There's no impact with a recumbent bike. Recumbent bikes are a good alternative to the upright stationary bikes, both for comfort in style of seat and position. The back support is beneficial for both joint and back pain while the cycling still offers a solid cardio workout.
As your baby bump grows it can become difficult to cycle with your knees in alignment, making the recumbent bike less comfortable but do what works best for you.
Whether you prefer using an upright bike or a recumbent bike, gradually reduce your speed during the second and third trimesters.
You should use the stair climber with caution. Balance is a major concern use the support of the hand rails. You will still get a complete workout that builds muscle in the lower body but avoid pushing to exhaustion.
If you experience any pelvic pain when using a step machine stop right away. And reduce your time on the stepper as well as your intensity levels as your pregnancy progresses.
An Elliptical Trainer is a good option for pregnant women at the gym. The guided and low-impact motion of a X-Trainer helps to reduce pressure on your joints that are already under some pressure due to your increasing weight and also the hormone relaxin.
Try to maintain a comfortable speed and reduce your stride length if you experience any pelvic discomfort. Holding the handles to the side of your body in preference to the front will help you maintain an upright posture.
The rowing machine does provide a complete body workout, but a rowing machine can be difficult to get on and off during the latter stages of your pregnancy. Your growing baby bump is likely to get in the way making it difficult to row. Make sure the handle does not hit your belly as you pull it back.
You should continue with your strength training when pregnant. You just need to modify the exercises you do, lower your volume and intensity and ensure you use correct technique.
Light weights and more reps are recommended for toning and muscle strengthening. Strength machines are a safer option than free weights as you are less likely to drop the weights. Also, due to a restricted range of motion, there is a diminished chance of injury.
The same exercise precautions apply to any exercises, workouts or classes in a gym as they do in a studio, online or at home. There are just some exercises you must avoid during pregnancy. And this include everything from Hot Yoga to extreme boot camp classes.
I also want you to avoid classes that cause to to rapidly change direction or your position including high impact classes.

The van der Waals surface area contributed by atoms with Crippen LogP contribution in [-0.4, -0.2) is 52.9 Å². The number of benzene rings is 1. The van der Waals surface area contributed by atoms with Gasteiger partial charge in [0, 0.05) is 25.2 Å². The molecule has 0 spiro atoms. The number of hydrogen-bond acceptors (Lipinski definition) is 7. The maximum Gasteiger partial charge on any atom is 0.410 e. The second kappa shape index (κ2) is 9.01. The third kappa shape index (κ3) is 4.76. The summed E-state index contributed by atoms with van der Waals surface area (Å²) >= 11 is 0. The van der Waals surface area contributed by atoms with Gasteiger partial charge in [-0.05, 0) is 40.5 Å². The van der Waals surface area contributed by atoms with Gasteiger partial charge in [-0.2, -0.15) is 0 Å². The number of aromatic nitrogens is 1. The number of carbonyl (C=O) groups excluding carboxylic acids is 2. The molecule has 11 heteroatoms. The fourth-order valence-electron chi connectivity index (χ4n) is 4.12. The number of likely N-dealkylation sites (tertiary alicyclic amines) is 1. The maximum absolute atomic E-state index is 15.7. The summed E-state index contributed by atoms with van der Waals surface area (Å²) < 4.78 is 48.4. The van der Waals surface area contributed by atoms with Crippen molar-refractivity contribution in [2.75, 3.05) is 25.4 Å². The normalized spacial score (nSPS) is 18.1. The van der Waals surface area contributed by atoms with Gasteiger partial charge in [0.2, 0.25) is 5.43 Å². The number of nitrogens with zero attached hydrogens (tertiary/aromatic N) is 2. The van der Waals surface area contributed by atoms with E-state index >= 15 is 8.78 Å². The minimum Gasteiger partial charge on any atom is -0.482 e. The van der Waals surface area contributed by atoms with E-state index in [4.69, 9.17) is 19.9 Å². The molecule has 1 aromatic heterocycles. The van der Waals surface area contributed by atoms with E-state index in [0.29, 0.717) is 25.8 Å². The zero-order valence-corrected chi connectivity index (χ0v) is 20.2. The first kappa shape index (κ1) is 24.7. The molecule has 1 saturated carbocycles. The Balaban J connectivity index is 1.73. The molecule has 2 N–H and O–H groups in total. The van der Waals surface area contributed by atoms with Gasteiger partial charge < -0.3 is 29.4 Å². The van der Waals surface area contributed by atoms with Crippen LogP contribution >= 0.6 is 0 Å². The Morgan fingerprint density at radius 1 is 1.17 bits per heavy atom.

Yoga classes provide a great low-impact workout. I love yoga and every week of my pregnancy I did several yoga workouts. They really helped me prepare for childbirth and helped me with my postpartum recovery.
The important point here is that some yoga poses and exercises that you did before pregnancy are no longer safe for you or baby! A better option is to search for a prenatal yoga class near you that is taught by a qualified prenatal exercise instructor.
a. Warm up and cool down
I want you to conduct a safe warm-up before starting more intense exercise. Warming up increases your heart rate, raises the temperature of your muscles for optimum flexibility and dilates your blood vessels so your muscles are well supplied with oxygen.
b. Know when to stop your workout.
Know the warning signs to stop exercising. If an exercise feels uncomfortable, or makes you feel out of breath or dizzy it's time to slow down or stop.
c. Wear correct-fitting supportive maternity gym wear.
This is important not just for your own self-esteem but to hold your baby bump securely.
d. Stay hydrated
It important for many reasons o stay properly hydrated when pregnant. Keep that water bottle handy throughout your workout!
Heavy lifting during pregnancy is not recommended but it cannot always be avoided especially if you have other children or live alone.
You can prevent pregnancy back pain by implementing the correct lifting techniques as outlined in our body care section.
If you are going to push a weight, object such as a change table, cot or chair; place your legs in a stride stance with your strongest foot back.
For most people they will have their right foot back and their left leg forwards. Your front foot should be positioned as close to the load as possible. Use your body weight to initiate the movement and try to keep your elbows close to your body.
If you must pull an object, face the object, use both arms. Place your feet in a stride stance with your stronger foot forward and use your body weight to initiate the movement.
When you pull you are not using your major muscles groups and can be prone to injury. As you will likely be moving backwards it is essential you clear the path behind you as you move the load from point A to point B.
How much you can lift will depend on your strength, your technique and the size and shape of the object. If you try to lift with poor technique then you will place significant strain on many parts of our body.
Prior to lifting, you should plan how you will lift the object. Where you are moving the object. If you are in doubt about the weight or size then seek assistance with the lift.
A lot of injuries occur when you lift with combined movements such as bending and twisting at the same time. If the load is too heavy for you to lift then seek assistance or break down the load into smaller loads. If you can use a mechanical aid to help lift the object then do so.
1. Feet comfortably apart.
2. Place feet around load if possible.
3. Bend at your knees.
4. Keep the spine in its natural curves.
5. Keep the load as close to the body as possible.
6. Brace abdominal muscles.